DEVELOPERS behind a bid to transform a former industrial site into new canalside housing in Fountainbridge have moved to reassure locals over the scale of the project.
Furious residents have accused Glencairn Properties of “misinformation” over the size and height of an apartment block on Lower Gilmore Place after it was claimed architectural drawings in a revised planning application skewed the proportions of the development.
Questions were also raised over the future of a pregnancy and parents centre, set to be demolished to make way for the project overlooking the Union Canal.
Plans to create a block of 48 units, including high end apartments with a garden roof terrace and a number of affordable homes, were first drawn up in September, but objections from locals have since reduced the number to 20 units.
But some believe the amended plans do not go far enough, arguing the building “does not fit in with the area”.
However, Glencairn director Daryl Teague said the firm had “taken on board the concerns and feedback raised throughout the process.”
Andrew Brough, chairman of the Tollcross community council, said he was “disappointed” with the plans, adding the demolition of the pregnancy centre would be a “huge loss” for the community.
He added: “Even with these revisions to the design, that was not the issue, the building is still too large – it is towering over the surrounding area.”
“There is obviously the issue of privacy for the surrounding properties, this development would basically overlook every garden in the surrounding area. Then there is the issue of us losing out on the pregnancy centre.”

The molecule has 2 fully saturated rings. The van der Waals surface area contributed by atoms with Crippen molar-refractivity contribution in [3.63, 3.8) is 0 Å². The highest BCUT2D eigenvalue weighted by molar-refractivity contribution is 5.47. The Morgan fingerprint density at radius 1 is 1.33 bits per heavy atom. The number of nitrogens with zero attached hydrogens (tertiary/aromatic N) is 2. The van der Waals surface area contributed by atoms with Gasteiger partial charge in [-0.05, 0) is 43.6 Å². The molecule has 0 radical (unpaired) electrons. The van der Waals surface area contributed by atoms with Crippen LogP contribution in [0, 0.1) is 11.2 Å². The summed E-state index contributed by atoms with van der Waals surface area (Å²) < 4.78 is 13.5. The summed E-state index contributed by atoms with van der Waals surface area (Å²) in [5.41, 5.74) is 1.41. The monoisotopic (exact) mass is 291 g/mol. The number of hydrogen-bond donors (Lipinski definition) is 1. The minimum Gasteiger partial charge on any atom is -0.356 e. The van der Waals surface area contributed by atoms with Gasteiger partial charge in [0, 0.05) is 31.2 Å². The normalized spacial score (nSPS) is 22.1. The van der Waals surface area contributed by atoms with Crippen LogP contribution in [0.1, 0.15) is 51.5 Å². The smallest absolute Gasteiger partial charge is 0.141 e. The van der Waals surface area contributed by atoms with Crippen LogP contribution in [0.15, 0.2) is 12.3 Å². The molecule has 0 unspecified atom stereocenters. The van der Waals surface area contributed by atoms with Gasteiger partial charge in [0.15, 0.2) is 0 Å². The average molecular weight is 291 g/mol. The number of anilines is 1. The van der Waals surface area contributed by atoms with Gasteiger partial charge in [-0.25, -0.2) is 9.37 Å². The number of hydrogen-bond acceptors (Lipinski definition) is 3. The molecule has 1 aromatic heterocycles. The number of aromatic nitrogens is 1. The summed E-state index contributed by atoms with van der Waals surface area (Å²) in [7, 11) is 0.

He added: “The people who operate that, they work extremely hard to provide that for the wider community of Edinburgh, it would not just be a loss for us, it would be a loss for the entire city.”
“This is Glencairn’s second bite of the cherry and it’s really no better than the first.”
A spokesperson for Glencairn said in a statement that the “upper levels will be set back to minimise any impact on surrounding buildings and garden areas and the height complies with the council’s guidance”.
Mr Teague added that spaces for the pregnancy centre have been offered “rent-free” premises at its current location until a new building can be found.
He said: “The public consultation steps we took were wholly voluntary. Our original scheme was for 48 units but we’ve reduced this to 20 and taken on board the concerns and feedback raised throughout the process.
“The pregnancy and parents centre is on a three-month rolling lease and has been for many years.
“We have consulted closely with them throughout the process and offered to relocate them into the proposed new development. We have since offered them an alternative unit and put them on a rent-free arrangement from now until they move.”
He added: “We are never going to please everyone. There will always be those who object and support new development but we have endeavoured to be open and consultative throughout the whole process.”